Description - The North Cascade Range is a towering mass of granite spires and prehistoric glaciers. Amid these jagged peaks, you can walk in the quiet of ancient forests, swim in seas of wildflower and peer into the glass of alpine lakes. This is sacred country for casual hikers and extreme mountaineers alike.
- The North Cascade mountains represent only one part of the beautiful North Cascades region. Beside the range's western slopes, lies the lush Skagit valley, where hundreds of bald eagles stop to rest together each winter, and feed on exhausted salmon. The Skagit Valley is also home
to the world's largest tulip fields, where, in the summer, miles of color paint the earth and can be
viewed from bike, car or small plane. Even the waters of Puget Sound are just an hour's drive
from the mountain shoulders of North Cascades National Park.
To the east lies the drier, sunnier Methow Valley, a cross-country skiing paradise, with countless
miles of pristine trails and quaint houses to rent. A little farther east, the vast hills and glades of the Okanogan National Forest tempt skiers in the winter and outdoor explorers in the warmer months. Grizzlies, wolves and elk make their homes in the thick stands of ponderosa pine that
cover peaks up to 8,000 feet high.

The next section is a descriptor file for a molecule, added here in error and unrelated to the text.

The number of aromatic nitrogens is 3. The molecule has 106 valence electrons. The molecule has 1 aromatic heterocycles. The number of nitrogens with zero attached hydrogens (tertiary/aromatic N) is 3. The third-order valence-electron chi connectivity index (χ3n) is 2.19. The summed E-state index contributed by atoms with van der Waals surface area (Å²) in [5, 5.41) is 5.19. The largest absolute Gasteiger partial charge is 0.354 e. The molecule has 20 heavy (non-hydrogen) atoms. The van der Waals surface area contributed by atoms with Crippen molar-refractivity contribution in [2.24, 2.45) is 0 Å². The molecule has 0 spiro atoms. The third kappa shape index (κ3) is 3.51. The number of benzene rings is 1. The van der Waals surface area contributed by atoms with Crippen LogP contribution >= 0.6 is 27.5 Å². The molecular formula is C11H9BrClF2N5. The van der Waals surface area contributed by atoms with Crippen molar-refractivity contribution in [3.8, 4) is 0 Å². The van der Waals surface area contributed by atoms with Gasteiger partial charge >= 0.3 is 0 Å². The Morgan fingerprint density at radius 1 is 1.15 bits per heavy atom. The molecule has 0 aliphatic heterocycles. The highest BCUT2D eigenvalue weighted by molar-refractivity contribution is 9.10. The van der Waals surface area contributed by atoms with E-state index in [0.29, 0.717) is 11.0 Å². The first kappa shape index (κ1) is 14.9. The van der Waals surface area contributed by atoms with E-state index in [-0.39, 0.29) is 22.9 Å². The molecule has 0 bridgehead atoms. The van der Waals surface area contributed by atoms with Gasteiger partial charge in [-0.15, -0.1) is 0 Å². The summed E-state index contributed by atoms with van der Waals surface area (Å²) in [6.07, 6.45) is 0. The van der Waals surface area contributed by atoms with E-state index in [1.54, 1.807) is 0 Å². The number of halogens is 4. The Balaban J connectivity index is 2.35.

Lake Chelan National Recreation Area, nestled in the high foothills of the southeastern part of the North Cascades region, includes the state's largest lake.
Recreation - Recreational opportunities abound in the North Cascades region. Along with camping, hiking and biking, visitors will enjoy mountain climbing, horseback riding, white water rafting and kayaking, fishing, bird watching, skiing, snowboarding, snowmobiling, and snowshoeing.
Climate - Washington's climate varies with each region. The Cascades split the state and alter weather patterns. The terrain east of the mountains receives significantly less rainfall than that west of the mountains, 12 inches is the annual average. Temperatures in this region are lower during the winter months, because it is landlocked. Frequent winds coming down from the mountains also contribute to the low temperatures of eastern Washington.
Western Washington is temperate, due to the coastal geography. The water is a stabilizing force for the climate, making extreme temperatures rare. The area receives large amounts of rainfall from Pacific storms and some snow during winter months.
The mountains of Washington receive large amounts of water-laden snow from October through May. These peaks remain snow covered throughout the year.
The North Cascades region described here begins at the western Canadian border and stretches south along the North Cascade mountain range. The region can be accessed via I-90, U.S. Hwy. 2, State Hwy. 20, and State Hwy. 542.